The Short Answer
It's important to start proxying in the correct sequence. Otherwise, Charles won't proxy through Tunnel Bear.
1. Run Charles
2. Charles -> Proxy -> Windows Proxy (or MacOS Proxy on a Mac)
3. Charles -> Stop Recording
4. Charles -> Stop SSL Proxying
5. Run Tunnel Bear
6. Charles -> Start Recording
7. Charles -> Start SSL Proxying
Writing software for an American company while in Mexico, I often have to tunnel to a US IP address in order to view ads targeted at US consumers. (Yes, part of my job is staring at ads, and making sure I see the right ones. Ads are currently a big part of how I and my coworkers pay our bills.) Similarly, certain features of the app I currently work on are geo-fenced, in order to avoid, for example, showing US-licensed video content outside the US. So I run Tunnel Bear on my phone, then run may app, and the server-side sees me as a US-based user. My tunneling tool of choice is Tunnel Bear. It works, it's simple, it's reasonably priced... and it's cute.
In order to test the app's network activity, I often use Charles. The Charles proxy runs on my laptop, and my Android phone is configured to route all network traffic through that proxy. This allows me to see all the network traffic for my app.
But what happens when I need to view network activity via the Charles proxy and
tunnel to a US IP address? If I config my phone to proxy through Charles, I can't also proxy through Tunnel Bear on my phone — since the whole point of Tunnel Bear is to make it easy. So I run both Tunnel Bear and Charles on my laptop, and the network requests that originate from my phone are routed through Charles, then through Tunnel Bear. But this only works if the two proxies are brought to life in the correct order. I had occasionally gotten it to work, but it was this answer on Stack Overflow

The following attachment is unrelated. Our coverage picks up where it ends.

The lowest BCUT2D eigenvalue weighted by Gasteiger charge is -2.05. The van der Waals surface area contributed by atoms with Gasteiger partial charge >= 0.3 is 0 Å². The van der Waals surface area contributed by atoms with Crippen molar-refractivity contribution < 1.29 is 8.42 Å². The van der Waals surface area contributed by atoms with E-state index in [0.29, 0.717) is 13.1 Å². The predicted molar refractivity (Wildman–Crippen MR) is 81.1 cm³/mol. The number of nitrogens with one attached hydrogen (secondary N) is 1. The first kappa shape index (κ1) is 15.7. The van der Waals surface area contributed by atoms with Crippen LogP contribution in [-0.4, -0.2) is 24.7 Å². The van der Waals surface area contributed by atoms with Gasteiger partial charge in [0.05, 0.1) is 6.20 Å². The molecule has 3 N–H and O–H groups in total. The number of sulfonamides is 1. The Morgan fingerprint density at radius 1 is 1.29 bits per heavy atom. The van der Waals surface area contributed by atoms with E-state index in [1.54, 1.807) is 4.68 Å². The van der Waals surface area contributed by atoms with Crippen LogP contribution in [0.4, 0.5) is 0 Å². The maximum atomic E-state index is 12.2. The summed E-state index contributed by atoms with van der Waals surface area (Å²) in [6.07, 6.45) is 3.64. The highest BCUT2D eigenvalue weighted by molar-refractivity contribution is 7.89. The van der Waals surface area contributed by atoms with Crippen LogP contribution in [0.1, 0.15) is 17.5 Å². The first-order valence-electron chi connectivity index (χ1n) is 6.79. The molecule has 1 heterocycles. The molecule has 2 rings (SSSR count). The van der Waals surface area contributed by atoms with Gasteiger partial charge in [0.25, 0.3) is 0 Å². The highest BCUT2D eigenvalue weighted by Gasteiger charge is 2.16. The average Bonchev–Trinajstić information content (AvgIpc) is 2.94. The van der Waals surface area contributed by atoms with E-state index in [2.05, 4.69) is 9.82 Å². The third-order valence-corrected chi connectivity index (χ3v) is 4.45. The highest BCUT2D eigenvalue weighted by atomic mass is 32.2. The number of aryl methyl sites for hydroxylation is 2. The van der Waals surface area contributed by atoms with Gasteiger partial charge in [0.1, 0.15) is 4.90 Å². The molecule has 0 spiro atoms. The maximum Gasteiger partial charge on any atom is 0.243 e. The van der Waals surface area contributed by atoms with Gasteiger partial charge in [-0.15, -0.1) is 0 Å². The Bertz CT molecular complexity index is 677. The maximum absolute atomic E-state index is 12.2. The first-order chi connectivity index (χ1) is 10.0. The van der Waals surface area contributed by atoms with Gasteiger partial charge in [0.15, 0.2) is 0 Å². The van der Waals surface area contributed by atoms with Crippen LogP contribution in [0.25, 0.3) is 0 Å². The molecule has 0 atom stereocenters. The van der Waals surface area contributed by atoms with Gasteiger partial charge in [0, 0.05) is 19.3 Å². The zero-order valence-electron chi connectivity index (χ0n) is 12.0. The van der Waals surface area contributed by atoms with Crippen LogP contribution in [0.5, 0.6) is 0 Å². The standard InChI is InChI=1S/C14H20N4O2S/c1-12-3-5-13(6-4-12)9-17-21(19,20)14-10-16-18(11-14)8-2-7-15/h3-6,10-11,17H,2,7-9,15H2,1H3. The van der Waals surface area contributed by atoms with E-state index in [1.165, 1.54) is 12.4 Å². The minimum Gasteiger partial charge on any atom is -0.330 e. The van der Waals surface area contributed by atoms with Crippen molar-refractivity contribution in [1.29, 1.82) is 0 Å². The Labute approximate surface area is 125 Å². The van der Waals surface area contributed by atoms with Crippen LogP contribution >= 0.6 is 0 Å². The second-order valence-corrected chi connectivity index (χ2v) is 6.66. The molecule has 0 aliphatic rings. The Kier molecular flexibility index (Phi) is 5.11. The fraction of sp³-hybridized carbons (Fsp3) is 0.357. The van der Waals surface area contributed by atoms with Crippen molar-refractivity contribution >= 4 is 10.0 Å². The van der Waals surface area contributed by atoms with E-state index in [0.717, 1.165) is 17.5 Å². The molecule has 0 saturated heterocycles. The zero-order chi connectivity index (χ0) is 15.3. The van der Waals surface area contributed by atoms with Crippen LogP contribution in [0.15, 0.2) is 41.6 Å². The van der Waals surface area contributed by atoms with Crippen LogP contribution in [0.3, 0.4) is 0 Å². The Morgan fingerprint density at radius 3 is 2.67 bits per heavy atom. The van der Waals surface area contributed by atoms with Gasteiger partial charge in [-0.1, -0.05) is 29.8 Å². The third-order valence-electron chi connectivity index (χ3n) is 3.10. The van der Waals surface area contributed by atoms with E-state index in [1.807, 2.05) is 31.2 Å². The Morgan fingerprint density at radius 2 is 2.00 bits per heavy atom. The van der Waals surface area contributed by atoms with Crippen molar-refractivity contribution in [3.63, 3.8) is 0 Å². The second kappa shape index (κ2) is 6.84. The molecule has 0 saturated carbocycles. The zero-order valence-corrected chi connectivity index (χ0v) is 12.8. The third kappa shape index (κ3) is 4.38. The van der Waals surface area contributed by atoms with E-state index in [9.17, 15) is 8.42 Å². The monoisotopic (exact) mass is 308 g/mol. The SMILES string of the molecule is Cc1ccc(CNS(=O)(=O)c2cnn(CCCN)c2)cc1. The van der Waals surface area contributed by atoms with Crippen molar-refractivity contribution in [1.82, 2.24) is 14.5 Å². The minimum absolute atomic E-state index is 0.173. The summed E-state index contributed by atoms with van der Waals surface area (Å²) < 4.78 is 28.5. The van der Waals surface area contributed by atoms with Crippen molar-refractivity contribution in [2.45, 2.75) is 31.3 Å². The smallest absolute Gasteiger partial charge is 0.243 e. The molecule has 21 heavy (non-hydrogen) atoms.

that led me to a repeatable sequence, listed in the Short Answer section above. I've found that step 2 can occur later in the process and it still works, but I've kept the original order since I don't see any advantage to changing it.
What's going on under the covers? I have some idea... but my grasp of the networking specifics is too sketchy to warrant my sharing fuzzy guesswork with you. So I'll leave it as a Recipe For Success post, and hopefully it allows you to clear this hurdle and move onto more interesting work.